The Generational Impact on EV Purchases

Who’s leading the momentum in electric vehicle market growth? They’ve probably got an oat milk latte in hand, or maybe they’re watching videos on TikTok for hours before bed. 

You guessed it: Gen Z and millennials are supporting the charge towards a more sustainable electric future.

In fact, one-third of Gen Z vehicle owners surveyed by West Monroe report that they own an electric vehicle, and two out of three Millennials plan to purchase an electric car for their next vehicle.

However, we actually have Baby Boomers and Gen X (individuals born between 1965 and 1980) to thank for purchasing a greater range of greener vehicles in general, including hybrid, electric, plug-in hybrid and fuel cell vehicles. 

Navigating Generational Divides

Now, with Gen Z and Millenials’ highly connected upbringing and more globalized education thanks to the internet, why aren’t they buying up as wide a range of green vehicles as Gen X or the baby boomer generation?

TrueCar data attributes this disparity to the cost of electric and hybrid vehicles. Because most EVs are more expensive than a traditional gas-powered car, purchases are heavily tied to income level. Naturally, that gives Boomers and Gen X an edge, as they have more life experience, longer careers and thus time to save up for multiple EV or hybrid investments. 

Location and living situation also play a role when deciding whether to go electric.

For example, a young professional or Gen Z student might live in a 6th floor walk-up without consistent parking, or in a rural college town lacking charging stations. In contrast, many homeowners with garages enjoy the advantage of charging from home overnight. Others rely heavily on public charging stations, which can be few and far between in suburban areas.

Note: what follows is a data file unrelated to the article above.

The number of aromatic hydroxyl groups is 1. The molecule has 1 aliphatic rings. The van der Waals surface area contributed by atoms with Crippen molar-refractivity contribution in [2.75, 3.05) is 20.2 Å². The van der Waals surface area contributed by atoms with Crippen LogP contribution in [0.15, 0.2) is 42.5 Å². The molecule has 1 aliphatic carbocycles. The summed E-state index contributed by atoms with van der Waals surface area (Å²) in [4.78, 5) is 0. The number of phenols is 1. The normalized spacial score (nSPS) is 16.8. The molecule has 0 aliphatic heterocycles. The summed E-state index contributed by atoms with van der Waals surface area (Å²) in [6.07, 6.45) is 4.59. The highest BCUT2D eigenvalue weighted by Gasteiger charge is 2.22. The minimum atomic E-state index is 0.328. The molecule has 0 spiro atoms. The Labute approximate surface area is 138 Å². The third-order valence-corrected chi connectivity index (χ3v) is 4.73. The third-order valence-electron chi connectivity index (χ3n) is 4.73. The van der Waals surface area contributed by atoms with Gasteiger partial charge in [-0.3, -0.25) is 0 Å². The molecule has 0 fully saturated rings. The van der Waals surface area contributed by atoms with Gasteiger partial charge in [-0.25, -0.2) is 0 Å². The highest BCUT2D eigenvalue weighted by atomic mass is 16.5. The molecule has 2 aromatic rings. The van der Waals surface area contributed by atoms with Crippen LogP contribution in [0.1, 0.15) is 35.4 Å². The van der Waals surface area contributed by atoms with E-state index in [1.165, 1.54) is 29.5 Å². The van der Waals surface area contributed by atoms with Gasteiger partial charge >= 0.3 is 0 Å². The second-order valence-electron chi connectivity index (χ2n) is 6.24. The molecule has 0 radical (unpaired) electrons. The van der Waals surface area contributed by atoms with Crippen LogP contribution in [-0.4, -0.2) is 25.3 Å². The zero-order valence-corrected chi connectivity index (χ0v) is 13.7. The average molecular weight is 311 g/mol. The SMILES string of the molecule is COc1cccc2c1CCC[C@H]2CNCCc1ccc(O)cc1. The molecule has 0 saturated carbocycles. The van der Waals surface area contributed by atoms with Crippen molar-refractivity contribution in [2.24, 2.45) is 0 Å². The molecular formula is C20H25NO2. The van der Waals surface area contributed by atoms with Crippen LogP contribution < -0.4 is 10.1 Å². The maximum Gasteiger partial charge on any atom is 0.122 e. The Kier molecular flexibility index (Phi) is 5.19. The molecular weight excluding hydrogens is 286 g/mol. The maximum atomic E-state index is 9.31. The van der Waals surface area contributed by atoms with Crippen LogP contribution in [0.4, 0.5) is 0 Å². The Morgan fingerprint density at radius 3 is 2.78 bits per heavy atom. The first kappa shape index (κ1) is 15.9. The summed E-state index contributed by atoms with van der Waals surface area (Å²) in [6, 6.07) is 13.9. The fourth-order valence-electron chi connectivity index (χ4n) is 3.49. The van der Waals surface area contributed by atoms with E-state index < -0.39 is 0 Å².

When investigating the impact of generational differences on EV purchases, it’s also relevant to consider whether the purchase is driven by lifestyle choice or cost-effectiveness.

Per AP News, 84% of millennials consider purchasing EVs less for their sustainability and more for the state and national financial incentives like tax credits and rebates. 

In contrast, many of the surveyed Gen Xers and Zers expressed a concern for the environment and hoped to purchase a car that could relieve the burden of emissions on our ozone. Regardless of motivation, populations everywhere are feeling more compelled than ever to select an EV. 

Bridging the Gap

Though all generations – from baby boomers to Gen Z – agree that electric vehicles are the future, they share a fundamental concern for charging station availability. As more electric vehicle models are introduced and demand increases, many hope that the charging infrastructure will be prioritized accordingly. 

Additionally, AP News emphasizes that more widespread education on EV technology is necessary.

Most people don’t know the battery range, vehicle sizes or model choices available for electric vehicles – all of which are defining factors when purchasing a car. 

Awareness, charging infrastructure and stricter emissions regulations should help drive sales and reduce sticker prices. The Fuels Institute and Electric Vehicle Council predict that these initiativesalong with federal investment, will broaden current EV buyer demographics from middle-aged white men to one more representative of the US population.

What are your thoughts on the EV generational divide? How do you think the state of clean fuel vehicle purchases will develop in the coming years? Contact Inspire Advanced Transportation and let us know.